I’ve met the most fascinating humans through my chosen profession. But none of them more so than Billy O’Riordan who passed away this week.
A beautiful light has gone out with the recent death of my old friend, Kerry Riley.
Kerry is the first of my close contemporaries who has died, so his death, even though we knew it was coming was a blow, a gut punch. We knew it was coming and hoped it wouldn’t. But eventually it did, and, from what his wife, Diane, has told me, it was time.
A lovely man died yesterday—his demise spurred on by having been on kidney dialysis for some time.
I didn’t know him well; initially it was by virtue of his reputation as an Aboriginal elder, law man and artist. Millions of people across the globe viewed his art when the image of a giant Wandjina (Aboriginal spirit entity) that he designed was featured in the opening ceremony of the 2000 Sydney Olympic Games.
Maria Kirsten’s credentials included the whole breadth of yoga taught these days: classical, corporate, gentle, hatha, intellectually-challenged, mental health, viniyoga, yogalates, dynamic, postnatal, general, teacher training, therapy and meditation.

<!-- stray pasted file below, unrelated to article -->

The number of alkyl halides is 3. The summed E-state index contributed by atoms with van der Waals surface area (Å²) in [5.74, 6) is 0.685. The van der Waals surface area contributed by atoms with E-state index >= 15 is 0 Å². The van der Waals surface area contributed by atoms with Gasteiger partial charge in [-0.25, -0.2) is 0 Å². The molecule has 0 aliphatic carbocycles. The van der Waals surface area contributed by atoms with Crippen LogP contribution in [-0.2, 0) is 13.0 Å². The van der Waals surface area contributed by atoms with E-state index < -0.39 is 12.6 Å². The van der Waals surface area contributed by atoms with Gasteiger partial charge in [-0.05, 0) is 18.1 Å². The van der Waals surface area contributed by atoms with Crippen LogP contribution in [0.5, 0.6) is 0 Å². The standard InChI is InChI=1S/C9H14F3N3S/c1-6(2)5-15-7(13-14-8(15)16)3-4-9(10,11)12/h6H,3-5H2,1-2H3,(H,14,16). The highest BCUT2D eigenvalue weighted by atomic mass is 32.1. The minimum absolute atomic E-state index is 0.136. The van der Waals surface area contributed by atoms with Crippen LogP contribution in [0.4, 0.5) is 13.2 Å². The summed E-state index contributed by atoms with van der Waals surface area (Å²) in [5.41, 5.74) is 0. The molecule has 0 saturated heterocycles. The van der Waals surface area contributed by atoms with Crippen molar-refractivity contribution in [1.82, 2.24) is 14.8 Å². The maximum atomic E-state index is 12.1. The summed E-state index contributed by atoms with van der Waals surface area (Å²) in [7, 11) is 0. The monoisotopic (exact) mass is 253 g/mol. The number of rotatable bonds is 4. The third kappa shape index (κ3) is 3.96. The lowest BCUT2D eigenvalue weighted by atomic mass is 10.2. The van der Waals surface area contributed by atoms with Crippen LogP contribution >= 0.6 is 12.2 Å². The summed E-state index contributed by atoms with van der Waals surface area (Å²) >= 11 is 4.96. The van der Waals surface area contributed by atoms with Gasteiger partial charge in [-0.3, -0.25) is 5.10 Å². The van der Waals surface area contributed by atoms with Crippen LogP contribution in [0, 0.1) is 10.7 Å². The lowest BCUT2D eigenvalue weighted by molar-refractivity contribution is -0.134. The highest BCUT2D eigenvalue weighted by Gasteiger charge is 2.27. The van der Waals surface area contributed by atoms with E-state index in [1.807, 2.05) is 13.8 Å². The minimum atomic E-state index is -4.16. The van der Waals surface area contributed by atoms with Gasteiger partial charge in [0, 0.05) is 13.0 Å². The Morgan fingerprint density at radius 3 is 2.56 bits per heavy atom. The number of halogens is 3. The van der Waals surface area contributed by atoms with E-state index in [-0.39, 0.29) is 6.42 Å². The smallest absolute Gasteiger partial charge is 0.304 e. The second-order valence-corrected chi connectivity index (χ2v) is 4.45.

Donald was so beloved by his students, yogis who had followed him for years. I was fortunate to be given a place in what turned our to be essentially an Iyengar-type class. However, Donald’s approach was inquiry based: ‘How does it feel to do the pose this way? Where does your effort come from? Might you do the pose in a way better-suited to your body?’
Several years ago I saw Leonard in concert in the Hunter Valley. He must have done similar performances countless times around the world. And, his audiences would have known almost every word of his songs. Yet, when I saw him, he and his musicians performed in a manner utterly fresh. All of the music to the highest standard.
But what stood out for me were Leonard’s humility and his presence.
He frequently and warmly acknowledged his band and backing singers. We came for him, but by the end, we loved them, too.
Well into seventies, Leonard seemed as flexible as a young yogi. He got down on his knees to defer to his old guitarist. He skipped on and off stage. He bowed often and reverently.